Mr. Denning’s first suggestion is we not focus on outputs, that is to say just counting stuff that happens.  He is correct.  It is just not enough to focus on the number of items we circulate, number of attendees at children’s programs, or computer users.  We have to look at what is behind the numbers.  What do they show?  When you walk into a place, you want a “delightful” experience.  We call it providing an exceptional customer experience.  We want you to enjoy your Library visit.  That is why, within the last year, we renovated and expanded the Lamar Branch.  We are now renovating the Darlington Branch.  Part of the “delightful” experience is finding what you want, whether it is the latest best seller, access to the web from your own device or through our public computers, or being helped by “cool” librarians.  All the capabilities and ingenuity of our talented library staff is focused on anticipating what you really want and delivering it.

“Continuous innovation” is the catch phrase Mr. Denning uses to describe a shift in values from efficiency to continuous improvement.  He is absolutely right in that we must look to the future and encourage innovation.  Moving the Library forward to meet the ever-changing needs of our community requires an outstanding and dynamic leadership at all levels within the Library that is dedicated to seeking out new opportunities to improve the Library for you.  This kind of thinking is at the core of our values and what we will deliver.  Within the next couple of weeks, we will be announcing the Summer Reading Program and its unique twist, a new effort to get books into the hands of our students this summer, a new magazine collection, and new training opportunities.  We will even be experimenting with a library catalog that uses the Raspberry Pi and touch screen monitors in the months ahead.  We must continuously innovative to avoid becoming irrelevant and obsolete.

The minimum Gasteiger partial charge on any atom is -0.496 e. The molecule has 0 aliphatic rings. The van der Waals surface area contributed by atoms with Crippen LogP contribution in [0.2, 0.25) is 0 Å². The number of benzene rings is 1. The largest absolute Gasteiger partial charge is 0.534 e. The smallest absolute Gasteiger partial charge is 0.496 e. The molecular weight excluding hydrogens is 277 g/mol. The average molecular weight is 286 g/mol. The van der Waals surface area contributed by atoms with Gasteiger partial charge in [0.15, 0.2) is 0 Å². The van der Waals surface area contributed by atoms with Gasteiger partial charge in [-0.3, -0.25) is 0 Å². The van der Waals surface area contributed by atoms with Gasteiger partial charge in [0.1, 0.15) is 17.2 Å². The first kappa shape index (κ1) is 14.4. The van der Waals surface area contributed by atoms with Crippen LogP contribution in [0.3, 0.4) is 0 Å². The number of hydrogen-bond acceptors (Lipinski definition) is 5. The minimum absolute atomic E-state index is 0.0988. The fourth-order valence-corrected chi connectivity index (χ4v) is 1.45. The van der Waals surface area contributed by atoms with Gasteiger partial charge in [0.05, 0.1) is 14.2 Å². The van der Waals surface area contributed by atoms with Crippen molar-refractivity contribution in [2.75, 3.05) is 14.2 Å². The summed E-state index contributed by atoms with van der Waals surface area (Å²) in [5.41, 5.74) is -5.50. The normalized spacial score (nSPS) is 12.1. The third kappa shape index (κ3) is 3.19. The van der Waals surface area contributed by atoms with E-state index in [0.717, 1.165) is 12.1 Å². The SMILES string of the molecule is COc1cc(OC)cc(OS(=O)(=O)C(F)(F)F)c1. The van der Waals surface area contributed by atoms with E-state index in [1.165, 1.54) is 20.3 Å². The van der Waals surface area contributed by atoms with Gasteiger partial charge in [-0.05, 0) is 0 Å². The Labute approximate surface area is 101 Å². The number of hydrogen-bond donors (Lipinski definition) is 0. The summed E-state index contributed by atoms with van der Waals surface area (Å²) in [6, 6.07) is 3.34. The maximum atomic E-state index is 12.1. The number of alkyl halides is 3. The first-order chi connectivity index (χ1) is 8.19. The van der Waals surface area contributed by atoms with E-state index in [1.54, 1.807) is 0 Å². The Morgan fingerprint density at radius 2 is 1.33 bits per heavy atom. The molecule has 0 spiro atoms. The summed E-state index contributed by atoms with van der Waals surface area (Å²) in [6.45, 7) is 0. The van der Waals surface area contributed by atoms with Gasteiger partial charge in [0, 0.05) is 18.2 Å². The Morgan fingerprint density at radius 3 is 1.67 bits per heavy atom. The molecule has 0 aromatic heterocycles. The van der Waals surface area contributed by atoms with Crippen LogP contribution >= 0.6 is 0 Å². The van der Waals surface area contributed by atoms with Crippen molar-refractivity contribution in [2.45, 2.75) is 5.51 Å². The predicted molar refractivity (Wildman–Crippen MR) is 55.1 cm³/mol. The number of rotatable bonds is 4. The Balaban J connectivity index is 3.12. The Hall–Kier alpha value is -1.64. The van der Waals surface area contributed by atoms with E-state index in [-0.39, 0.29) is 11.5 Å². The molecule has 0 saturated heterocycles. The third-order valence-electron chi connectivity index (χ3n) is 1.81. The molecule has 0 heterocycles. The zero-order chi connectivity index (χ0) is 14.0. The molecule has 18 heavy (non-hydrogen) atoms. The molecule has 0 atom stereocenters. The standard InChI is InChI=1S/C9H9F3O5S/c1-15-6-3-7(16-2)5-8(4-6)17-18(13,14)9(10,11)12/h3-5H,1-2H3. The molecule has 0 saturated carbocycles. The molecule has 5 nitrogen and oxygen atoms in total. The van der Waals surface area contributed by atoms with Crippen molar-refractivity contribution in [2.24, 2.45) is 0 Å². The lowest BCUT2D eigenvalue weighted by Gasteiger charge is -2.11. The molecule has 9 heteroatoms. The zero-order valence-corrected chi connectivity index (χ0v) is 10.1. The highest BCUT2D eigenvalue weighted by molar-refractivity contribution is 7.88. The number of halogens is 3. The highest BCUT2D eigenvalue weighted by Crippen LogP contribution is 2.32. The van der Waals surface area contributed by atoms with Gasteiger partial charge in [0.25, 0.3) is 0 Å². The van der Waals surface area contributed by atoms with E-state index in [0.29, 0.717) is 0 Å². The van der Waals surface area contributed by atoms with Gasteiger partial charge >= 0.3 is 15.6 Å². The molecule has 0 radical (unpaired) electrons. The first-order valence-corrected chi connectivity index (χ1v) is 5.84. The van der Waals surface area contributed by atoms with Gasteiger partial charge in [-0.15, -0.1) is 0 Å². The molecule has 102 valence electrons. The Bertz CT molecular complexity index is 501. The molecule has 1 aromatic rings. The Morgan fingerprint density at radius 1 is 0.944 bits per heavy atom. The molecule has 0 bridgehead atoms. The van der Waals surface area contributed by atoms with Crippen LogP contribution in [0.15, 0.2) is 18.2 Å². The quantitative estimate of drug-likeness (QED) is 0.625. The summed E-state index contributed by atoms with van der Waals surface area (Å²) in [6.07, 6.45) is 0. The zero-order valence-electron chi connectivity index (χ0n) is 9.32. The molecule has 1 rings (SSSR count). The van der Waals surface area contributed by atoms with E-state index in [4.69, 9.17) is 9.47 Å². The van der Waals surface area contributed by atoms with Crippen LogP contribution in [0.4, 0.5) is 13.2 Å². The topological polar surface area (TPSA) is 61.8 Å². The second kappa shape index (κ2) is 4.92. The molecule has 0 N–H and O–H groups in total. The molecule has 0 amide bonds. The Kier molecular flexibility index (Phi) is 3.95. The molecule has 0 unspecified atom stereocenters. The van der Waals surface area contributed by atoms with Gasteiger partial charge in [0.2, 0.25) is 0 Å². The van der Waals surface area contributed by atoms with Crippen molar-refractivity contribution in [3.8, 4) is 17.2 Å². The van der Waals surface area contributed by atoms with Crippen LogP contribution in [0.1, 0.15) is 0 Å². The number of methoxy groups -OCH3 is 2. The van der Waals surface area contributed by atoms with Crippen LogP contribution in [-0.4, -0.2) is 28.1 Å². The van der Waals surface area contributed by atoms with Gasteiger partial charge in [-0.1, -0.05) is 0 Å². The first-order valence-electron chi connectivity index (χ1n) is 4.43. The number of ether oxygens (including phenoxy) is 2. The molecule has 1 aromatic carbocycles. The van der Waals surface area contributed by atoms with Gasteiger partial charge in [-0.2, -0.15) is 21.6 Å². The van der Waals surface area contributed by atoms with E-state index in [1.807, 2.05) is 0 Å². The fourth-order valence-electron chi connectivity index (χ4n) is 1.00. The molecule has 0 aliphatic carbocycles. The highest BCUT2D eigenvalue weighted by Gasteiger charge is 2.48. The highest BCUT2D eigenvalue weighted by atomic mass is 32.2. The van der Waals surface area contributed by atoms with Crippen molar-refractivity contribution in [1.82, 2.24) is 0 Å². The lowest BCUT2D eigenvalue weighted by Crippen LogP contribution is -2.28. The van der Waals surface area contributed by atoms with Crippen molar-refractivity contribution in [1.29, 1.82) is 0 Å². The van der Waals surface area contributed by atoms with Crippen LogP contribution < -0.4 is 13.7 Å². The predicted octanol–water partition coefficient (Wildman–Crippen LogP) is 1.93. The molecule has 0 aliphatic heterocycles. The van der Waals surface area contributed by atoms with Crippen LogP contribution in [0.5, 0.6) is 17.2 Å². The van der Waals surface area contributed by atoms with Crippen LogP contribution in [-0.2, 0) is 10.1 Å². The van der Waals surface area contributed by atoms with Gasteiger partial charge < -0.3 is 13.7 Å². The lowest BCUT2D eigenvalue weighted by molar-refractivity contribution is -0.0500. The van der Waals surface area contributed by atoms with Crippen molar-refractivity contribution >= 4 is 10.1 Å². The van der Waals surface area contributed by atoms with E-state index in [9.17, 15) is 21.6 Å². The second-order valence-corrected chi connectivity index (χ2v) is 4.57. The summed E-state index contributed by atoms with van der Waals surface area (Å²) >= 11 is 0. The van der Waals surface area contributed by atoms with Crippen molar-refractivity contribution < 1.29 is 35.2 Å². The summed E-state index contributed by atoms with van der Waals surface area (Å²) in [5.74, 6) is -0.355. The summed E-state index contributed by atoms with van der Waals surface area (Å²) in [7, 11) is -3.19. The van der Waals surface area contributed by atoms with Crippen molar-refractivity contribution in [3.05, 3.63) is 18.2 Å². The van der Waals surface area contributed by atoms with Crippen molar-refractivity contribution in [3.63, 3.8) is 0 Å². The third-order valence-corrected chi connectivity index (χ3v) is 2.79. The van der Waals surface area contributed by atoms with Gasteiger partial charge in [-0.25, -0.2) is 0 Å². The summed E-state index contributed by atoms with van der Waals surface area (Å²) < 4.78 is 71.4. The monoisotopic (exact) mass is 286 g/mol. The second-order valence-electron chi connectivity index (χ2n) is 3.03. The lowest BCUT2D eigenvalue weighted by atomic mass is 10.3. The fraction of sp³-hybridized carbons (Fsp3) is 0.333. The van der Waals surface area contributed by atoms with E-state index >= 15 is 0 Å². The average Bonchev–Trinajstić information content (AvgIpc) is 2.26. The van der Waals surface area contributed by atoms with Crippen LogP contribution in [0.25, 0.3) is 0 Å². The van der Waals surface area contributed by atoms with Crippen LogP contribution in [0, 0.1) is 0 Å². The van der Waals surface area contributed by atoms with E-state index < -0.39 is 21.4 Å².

The next suggestion of Mr. Denning is actually a “no brainer” for any business or organization that wants to survive - changes that make things better for the Library, but not for our customers, will lead to disaster.  We are looking for better, faster, cheaper, more mobile, more convenient, and more personalized ways to serve you.  Customer service is all about customer convenience.  Customer convenience is not being transferred on the phone four times until you reach the person that can help you, who just so happens to be in the Philippines.  It is not discovering an extra one dollar charge on your bank statement from a certain gas station for using a debit card!  Do not worry, there will be no new “convenience” rules or changes introduced at the Library.  Finding and filling needs customers haven’t even imagined yet is another suggestion from Mr. Denning.  He is right on the mark here.  Staff are encouraged to ask customers what they want and envision better ways to serve them.  Often, a customer can’t imagine the possibilities.  Those who do not regularly use the Library often see it as just a building with some books and computers.  The Library has resources and a talented staff able to make things happen when there is a need.  Imagining future needs in the community and how we can fill those needs, outside the bounds of “traditional” library services, is part of what we do.  It also insures we remain an integral part of our community.

Is it true, as Mr. Denning contends, “libraries may not have to invent the future,” just discover it?  He suggests looking at the things that we are currently doing that customers already love and how can we do more of it “sooner, better, faster and in a more convenient, more personalized way.”   Yes, we are doing this and stopping things that our customers don’t value or that annoy them.  To be what you need and want, it is true, we have to look beyond our doors to discover ideas for our future, but it is up to us to use these ideas to invent a future library you will find useful and relevant in your life.

Is the future of public libraries and the Darlington County Library System’s as dim as some would have you believe?  Absolutely not!  We are going to avoid a visit by the Grim Reaper by looking into the future, changing to meet it, proactively shaping it, and anticipating what you and our community wants in a library.  Yes, reports of our pending death have been greatly exaggerated!   

May 18, 2015 

Last Updated ( Wednesday, 30 December 2015 )